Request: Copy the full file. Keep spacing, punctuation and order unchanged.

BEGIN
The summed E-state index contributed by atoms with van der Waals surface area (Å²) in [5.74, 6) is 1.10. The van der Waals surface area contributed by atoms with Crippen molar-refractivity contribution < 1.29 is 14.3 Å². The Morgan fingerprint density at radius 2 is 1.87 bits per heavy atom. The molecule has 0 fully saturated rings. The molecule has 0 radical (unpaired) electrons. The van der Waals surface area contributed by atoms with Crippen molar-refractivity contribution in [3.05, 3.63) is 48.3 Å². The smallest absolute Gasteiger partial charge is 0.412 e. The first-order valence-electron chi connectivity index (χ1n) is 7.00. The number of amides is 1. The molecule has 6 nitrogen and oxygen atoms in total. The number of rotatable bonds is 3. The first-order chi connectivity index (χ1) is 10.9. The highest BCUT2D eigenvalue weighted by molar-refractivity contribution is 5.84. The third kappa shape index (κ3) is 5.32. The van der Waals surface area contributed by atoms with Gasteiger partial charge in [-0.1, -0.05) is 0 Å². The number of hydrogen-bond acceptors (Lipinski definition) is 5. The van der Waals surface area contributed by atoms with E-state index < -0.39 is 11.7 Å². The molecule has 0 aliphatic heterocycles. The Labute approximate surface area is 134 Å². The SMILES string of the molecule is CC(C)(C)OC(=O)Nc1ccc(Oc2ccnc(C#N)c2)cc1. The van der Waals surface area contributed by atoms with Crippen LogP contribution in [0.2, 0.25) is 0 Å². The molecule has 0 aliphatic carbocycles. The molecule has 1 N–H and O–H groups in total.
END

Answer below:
The summed E-state index contributed by atoms with van der Waals surface area (Å²) in [5.74, 6) is 1.10. The van der Waals surface area contributed by atoms with Crippen molar-refractivity contribution < 1.29 is 14.3 Å². The Morgan fingerprint density at radius 2 is 1.87 bits per heavy atom. The molecule has 0 fully saturated rings. The molecule has 0 radical (unpaired) electrons. The van der Waals surface area contributed by atoms with Crippen molar-refractivity contribution in [3.05, 3.63) is 48.3 Å². The smallest absolute Gasteiger partial charge is 0.412 e. The first-order valence-electron chi connectivity index (χ1n) is 7.00. The number of amides is 1. The molecule has 6 nitrogen and oxygen atoms in total. The number of rotatable bonds is 3. The first-order chi connectivity index (χ1) is 10.9. The highest BCUT2D eigenvalue weighted by molar-refractivity contribution is 5.84. The third kappa shape index (κ3) is 5.32. The van der Waals surface area contributed by atoms with Gasteiger partial charge in [-0.1, -0.05) is 0 Å². The number of hydrogen-bond acceptors (Lipinski definition) is 5. The van der Waals surface area contributed by atoms with E-state index < -0.39 is 11.7 Å². The molecule has 0 aliphatic heterocycles. The Labute approximate surface area is 134 Å². The SMILES string of the molecule is CC(C)(C)OC(=O)Nc1ccc(Oc2ccnc(C#N)c2)cc1. The van der Waals surface area contributed by atoms with Crippen LogP contribution in [0.2, 0.25) is 0 Å². The molecule has 0 aliphatic carbocycles. The molecule has 1 N–H and O–H groups in total.